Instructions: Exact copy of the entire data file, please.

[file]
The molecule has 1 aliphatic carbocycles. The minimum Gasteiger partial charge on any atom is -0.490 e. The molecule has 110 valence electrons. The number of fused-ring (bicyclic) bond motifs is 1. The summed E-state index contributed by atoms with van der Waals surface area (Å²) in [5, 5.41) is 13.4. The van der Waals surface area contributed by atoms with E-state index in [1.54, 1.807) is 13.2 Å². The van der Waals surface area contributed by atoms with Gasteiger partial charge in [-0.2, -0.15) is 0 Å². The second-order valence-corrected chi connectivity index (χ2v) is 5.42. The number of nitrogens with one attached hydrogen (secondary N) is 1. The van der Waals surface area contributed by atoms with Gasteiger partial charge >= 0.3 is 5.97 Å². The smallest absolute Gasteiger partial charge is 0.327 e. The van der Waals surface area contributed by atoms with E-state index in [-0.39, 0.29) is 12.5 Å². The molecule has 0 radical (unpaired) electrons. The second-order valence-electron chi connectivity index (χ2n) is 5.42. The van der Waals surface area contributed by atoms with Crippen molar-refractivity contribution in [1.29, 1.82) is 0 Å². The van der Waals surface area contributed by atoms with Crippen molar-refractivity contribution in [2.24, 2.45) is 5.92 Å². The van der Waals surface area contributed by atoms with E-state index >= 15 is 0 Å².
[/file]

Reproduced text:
The molecule has 1 aliphatic carbocycles. The minimum Gasteiger partial charge on any atom is -0.490 e. The molecule has 110 valence electrons. The number of fused-ring (bicyclic) bond motifs is 1. The summed E-state index contributed by atoms with van der Waals surface area (Å²) in [5, 5.41) is 13.4. The van der Waals surface area contributed by atoms with E-state index in [1.54, 1.807) is 13.2 Å². The van der Waals surface area contributed by atoms with Gasteiger partial charge in [-0.2, -0.15) is 0 Å². The second-order valence-corrected chi connectivity index (χ2v) is 5.42. The number of nitrogens with one attached hydrogen (secondary N) is 1. The van der Waals surface area contributed by atoms with Gasteiger partial charge >= 0.3 is 5.97 Å². The smallest absolute Gasteiger partial charge is 0.327 e. The van der Waals surface area contributed by atoms with E-state index in [-0.39, 0.29) is 12.5 Å². The molecule has 0 radical (unpaired) electrons. The second-order valence-electron chi connectivity index (χ2n) is 5.42. The van der Waals surface area contributed by atoms with Crippen molar-refractivity contribution in [1.29, 1.82) is 0 Å². The van der Waals surface area contributed by atoms with Crippen molar-refractivity contribution in [2.24, 2.45) is 5.92 Å². The van der Waals surface area contributed by atoms with E-state index >= 15 is 0 Å².